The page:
Carlee: Charges Against Cannon Don't Represent How City Runs
Charlotte city government officials are now dealing with the aftermath of former mayor Patrick Cannon’s arrest and resignation. Charlotte could have a new mayor as soon as Monday.
Charlotte city council will meet on Monday evening to layout a timeline, possibly consider candidates and vote. City manager Ron Carlee held a press conference Thursday afternoon, in which he said the charges against Cannon don’t represent the way the city operates.
Carlee began with a quick lesson in how a council-manager system of government works: "Charlotte is more than one man."
He went on to say he’s spoken with federal investigators several times and will honor their request not to speak about the investigation.
"If there are any questionable activities anywhere in this government, we want them uncovered," Carlee says. "I don’t expect that there are, but I can’t say that definitely. So if there’s a problem somewhere, we’re going to work with the federal investigators so we can identify it and deal with it."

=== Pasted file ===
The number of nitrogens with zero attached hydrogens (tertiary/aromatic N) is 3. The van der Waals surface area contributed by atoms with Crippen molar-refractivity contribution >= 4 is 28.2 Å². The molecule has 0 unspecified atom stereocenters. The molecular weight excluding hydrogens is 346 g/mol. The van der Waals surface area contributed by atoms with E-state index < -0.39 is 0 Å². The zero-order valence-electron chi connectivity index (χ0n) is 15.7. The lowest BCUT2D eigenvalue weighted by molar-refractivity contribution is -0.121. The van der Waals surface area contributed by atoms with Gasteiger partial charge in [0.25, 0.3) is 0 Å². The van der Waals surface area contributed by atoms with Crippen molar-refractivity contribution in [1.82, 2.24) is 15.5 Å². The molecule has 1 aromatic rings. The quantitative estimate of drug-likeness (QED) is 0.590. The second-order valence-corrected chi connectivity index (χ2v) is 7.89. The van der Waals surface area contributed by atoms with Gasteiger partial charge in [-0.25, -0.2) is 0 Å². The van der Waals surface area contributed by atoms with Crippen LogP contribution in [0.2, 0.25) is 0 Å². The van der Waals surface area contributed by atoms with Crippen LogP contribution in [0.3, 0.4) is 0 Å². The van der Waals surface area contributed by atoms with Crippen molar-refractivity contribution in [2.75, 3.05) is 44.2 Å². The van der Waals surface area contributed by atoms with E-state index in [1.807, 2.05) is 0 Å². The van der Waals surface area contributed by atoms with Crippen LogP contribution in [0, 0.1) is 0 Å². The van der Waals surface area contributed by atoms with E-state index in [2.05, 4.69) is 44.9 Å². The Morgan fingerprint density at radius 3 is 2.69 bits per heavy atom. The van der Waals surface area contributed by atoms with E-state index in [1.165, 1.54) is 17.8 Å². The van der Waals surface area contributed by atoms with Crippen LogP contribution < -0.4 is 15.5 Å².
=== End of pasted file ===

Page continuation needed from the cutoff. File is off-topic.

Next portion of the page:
According to the federal complaint, Cannon said he called a city zoning official on behalf of the undercover agent who posed as a potential real estate investor. The complaint also says Cannon gave him the contact information of someone involved in planning he said would give the agent special attention. Carlee said the city’s good reputation drew him to the job in the first place and Cannon’s arrest hasn’t changed his opinion.